Politico is first to report a planned vote in the U.S. House of Representatives that will revamp the Payroll Protection Program, allowing recipients of the loan more flexibility in how they use the money. Many members of NAED fear the initial program’s rules could potentially lead to misuse of the funds, which they would then have to pay back.
tED magazine reported last week on the bi-partisan bill that would clarify how the funds could be used. Representatives Chip Roy (R-TX) and Dean Phillips (D-MN) proposed the bill that would clarify 5 points from the initial program:
- Allow forgiveness for expenses beyond the 8-week covered period. The 8-week timeline does not work for local businesses that are prohibited from opening their doors, or those that will only be allowed to open with restrictions. Businesses need the flexibility to spread the loan proceeds over the full course of the crisis until demand returns. Otherwise, employees will simply be furloughed at the expiration of the 8 weeks. We want employers to be able to keep their employees on the payroll, not furlough them without pay or terminate them entirely.
- Eliminate restrictions limiting non-payroll expenses to 25% of loan proceeds. In order to survive, businesses must pay fixed costs. The PPP loans require that 75% of the loan go to payroll. For many businesses, payroll simply does not represent 75% of their monthly expenses and 25% does not leave enough to cover mortgage, rent, and utilities. Retaining employees is not possible if a business cannot retain their physical location
- Eliminate restrictions that limit loan terms to 2 years. According to the American Hotel and Lodging Association, full recovery for that industry following both the September 11, 2001 terrorist attacks and the 2008 recession took more than two full years. This is the same for many other industries. If the past is any indication of the future, it will take many businesses more than two years to achieve sufficient revenue to pay back the loan.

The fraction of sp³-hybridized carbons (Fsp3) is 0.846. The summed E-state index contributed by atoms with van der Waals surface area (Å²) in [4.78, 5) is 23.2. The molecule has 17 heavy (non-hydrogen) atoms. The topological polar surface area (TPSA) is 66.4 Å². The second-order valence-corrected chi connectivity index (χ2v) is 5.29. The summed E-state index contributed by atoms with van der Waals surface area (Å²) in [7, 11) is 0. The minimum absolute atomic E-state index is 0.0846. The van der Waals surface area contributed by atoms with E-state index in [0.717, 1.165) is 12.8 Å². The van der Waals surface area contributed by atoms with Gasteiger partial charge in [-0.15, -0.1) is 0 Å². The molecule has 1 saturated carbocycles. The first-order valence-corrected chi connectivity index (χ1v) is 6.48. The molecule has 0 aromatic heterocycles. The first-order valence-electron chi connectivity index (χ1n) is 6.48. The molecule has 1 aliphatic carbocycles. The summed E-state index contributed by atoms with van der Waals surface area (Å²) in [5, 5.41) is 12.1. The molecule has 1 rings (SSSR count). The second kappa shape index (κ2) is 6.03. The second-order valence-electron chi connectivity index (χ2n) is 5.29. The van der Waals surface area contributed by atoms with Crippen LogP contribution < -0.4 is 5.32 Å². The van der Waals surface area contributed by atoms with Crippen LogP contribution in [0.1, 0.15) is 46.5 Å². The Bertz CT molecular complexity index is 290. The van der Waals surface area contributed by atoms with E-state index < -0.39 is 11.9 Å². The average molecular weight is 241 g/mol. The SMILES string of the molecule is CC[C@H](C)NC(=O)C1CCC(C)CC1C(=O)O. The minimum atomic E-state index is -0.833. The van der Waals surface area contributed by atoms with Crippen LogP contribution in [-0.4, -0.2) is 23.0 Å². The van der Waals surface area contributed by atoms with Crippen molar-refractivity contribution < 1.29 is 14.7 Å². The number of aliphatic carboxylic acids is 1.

- Ensure full access to payroll tax deferment for businesses that take PPP loans. The purpose of PPP and the payroll tax deferment was to provide businesses with capital to weather the crisis. Receiving both should not be considered double-dipping. Businesses need access to both sources of cash flow to survive.
- Extend the rehiring deadline to offset the effect of enhanced Unemployment Insurance. To receive loan forgiveness under PPP, a business must rehire employees by a deadline of June 30, 2020. However, the enhanced Unemployment Insurance created through the CARES Act is higher than the median wage in 44 states. Many businesses have reported an inability to rehire employees because they are making more on Unemployment than they made working. To mitigate this unintended consequence, the deadline to rehire employees under PPP should be extended to align with the expiration of enhanced Unemployment Insurance.
“These common-sense solutions will provide the flexibility necessary to weather the storm and prepare for uncertain times ahead. I am pleased to work with Congressman Roy on a bipartisan solution supporting small businesses; the backbone of the U.S. economy,” Phillips said in a statement about the bill.
House Speaker Nancy Pelosi initially wanted to table discussion of this bill while she worked on a separate $3 trillion rescue package with Congress. But according to the report on Politico, on Tuesday, May 19, Pelosi decided she could not wait any longer to fix the PPP situation. If the bill passes the House, the Senate will probably not vote on it until after the Memorial Day holiday.Tagged with Biggest News, legislation, paycheck protection program, small business